ST. JOHN’S, N.L. – The Muskrat Falls hydro project will likely go ahead despite soaring costs and delays but changes are coming, says the new head of Newfoundland and Labrador Crown corporation Nalcor Energy.
“Substantial progress has been made, other commitments have been put in place — it’s very unlikely it will be cancelled,” Stan Marshall said Friday during a conference call to update Nalcor finances.
“It’s very likely that there will be delays beyond our control.”
Still, Marshall said he’s keeping “all options open” as he assesses cost and schedule overruns for a full status update he hopes to deliver in late June.
He said that report will include “what I see as necessary changes at the very senior management level” to better control the sprawling work site near Happy Valley-Goose Bay in Labrador.
The province has already spent almost $4.8 billion building the dam and power house on the lower Churchill River — the largest publicly funded project in its history.
Other adjustments could include replacing the major construction contractor, Astaldi Canada, Marshall said.
“We have an issue with them. We will hold discussions with them, and hopefully those can be resolved.”
Cost projections for the province have soared to about $7.7 billion from $6.2 billion, with first power delayed several months until 2018 or later.
The joint venture between Nalcor and Nova Scotia utility company Emera (TSX:EMA) will bring power to the island of Newfoundland and on to Nova Scotia using subsea cables and overland transmission lines.
Emera is building the underwater Maritime Link for an estimated $1.6 billion.
A recent interim report by EY — formerly Ernst and Young — found problems with oversight and said Nalcor’s cost and timeline forecasts last September were “not reasonable.”
Former Nalcor president and CEO Ed Martin said April 20 he was voluntarily resigning to spend more time with his family. The entire board that had served with him also quit, saying it had lost the government’s confidence.
The governing Liberals, who won power last fall after 12 years of Progressive Conservative rule, named Marshall as Martin’s replacement on April 21. Marshall, the former president and CEO of Fortis Inc., came out of retirement to accept the job.
Premier Dwight Ball has repeatedly promised a full public airing of Muskrat Falls costs and risks.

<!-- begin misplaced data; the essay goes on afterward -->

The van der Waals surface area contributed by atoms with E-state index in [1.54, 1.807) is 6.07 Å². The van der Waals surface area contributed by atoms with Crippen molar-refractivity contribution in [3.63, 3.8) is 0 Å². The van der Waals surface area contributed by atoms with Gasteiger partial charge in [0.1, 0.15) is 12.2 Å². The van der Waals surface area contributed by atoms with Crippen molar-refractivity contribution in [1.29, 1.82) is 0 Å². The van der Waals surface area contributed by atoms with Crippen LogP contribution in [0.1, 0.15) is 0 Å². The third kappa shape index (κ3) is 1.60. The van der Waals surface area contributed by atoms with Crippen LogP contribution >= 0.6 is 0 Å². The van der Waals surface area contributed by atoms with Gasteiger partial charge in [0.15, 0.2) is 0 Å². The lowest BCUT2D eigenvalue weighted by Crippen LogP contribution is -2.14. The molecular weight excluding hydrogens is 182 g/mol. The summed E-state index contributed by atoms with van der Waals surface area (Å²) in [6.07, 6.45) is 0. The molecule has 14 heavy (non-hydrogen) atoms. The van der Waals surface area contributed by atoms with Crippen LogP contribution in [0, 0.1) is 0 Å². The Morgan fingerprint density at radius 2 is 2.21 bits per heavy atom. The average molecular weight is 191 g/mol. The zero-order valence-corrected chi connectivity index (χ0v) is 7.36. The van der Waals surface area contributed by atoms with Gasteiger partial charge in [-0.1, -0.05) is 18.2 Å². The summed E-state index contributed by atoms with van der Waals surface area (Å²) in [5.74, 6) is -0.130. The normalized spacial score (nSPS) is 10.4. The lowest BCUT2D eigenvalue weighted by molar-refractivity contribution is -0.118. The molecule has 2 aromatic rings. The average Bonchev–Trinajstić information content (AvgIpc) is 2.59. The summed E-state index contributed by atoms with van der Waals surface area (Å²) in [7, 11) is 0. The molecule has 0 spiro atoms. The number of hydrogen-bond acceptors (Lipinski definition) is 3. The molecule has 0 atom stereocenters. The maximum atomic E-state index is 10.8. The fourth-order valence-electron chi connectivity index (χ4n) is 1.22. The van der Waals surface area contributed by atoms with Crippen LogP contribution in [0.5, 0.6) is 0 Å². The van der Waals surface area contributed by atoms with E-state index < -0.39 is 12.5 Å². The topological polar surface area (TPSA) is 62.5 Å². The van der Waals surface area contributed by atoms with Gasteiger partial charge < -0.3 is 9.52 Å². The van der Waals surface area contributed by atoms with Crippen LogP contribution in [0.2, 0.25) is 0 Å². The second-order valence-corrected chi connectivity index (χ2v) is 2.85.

Former premier Danny Williams announced the project just before quitting politics in 2010. He said it would unleash the province’s potential as a renewable energy powerhouse while bypassing transmission hurdles through Quebec.
“Quebec will no longer determine the fate of Newfoundland and Labrador and one of the most attractive, clean energy projects in North America,” he said at the time.
His drive to skirt Quebec and bring power through Nova Scotia using subsea cables was fuelled by the famously lopsided Churchill Falls deal.
The 1969 agreement to ship power from Labrador to Quebec for sale has reaped more than $22 billion in profits for Quebec, versus about $1 billion for Newfoundland and Labrador. Quebec has steadfastly refused to renegotiate original terms, which did not reflect rising energy values and do not expire until 2041.
Williams and three successive Tory premiers sold the Muskrat Falls project as the cheapest option to fill Newfoundland and Labrador’s growing energy needs.
Former prime minister Stephen Harper signed off in November 2012 on a federal loan guarantee to save the province and Nova Scotia more than $1 billion in borrowing costs.
Harper at the time shrugged off Quebec critics who called it an unfair subsidy. He also called it a low-risk investment even though the project had not been endorsed by an independent regulator.
Energy consultant Tom Adams said Muskrat Falls from the get-go made little sense to many sector observers. There was the high cost of resulting power, the risk of cost bloat for a province of just 527,000 people, and the deluded notions of surplus power profits, he said Friday from Toronto.
“It floored people. This project has had a credibility problem from the beginning.
“That view was not shared by the movers and shakers that held the reins of power in Newfoundland and Labrador at the time,” Adams said. “But I think that’s a reflection of the insular character of the governance that allowed this thing to happen in the first place.”
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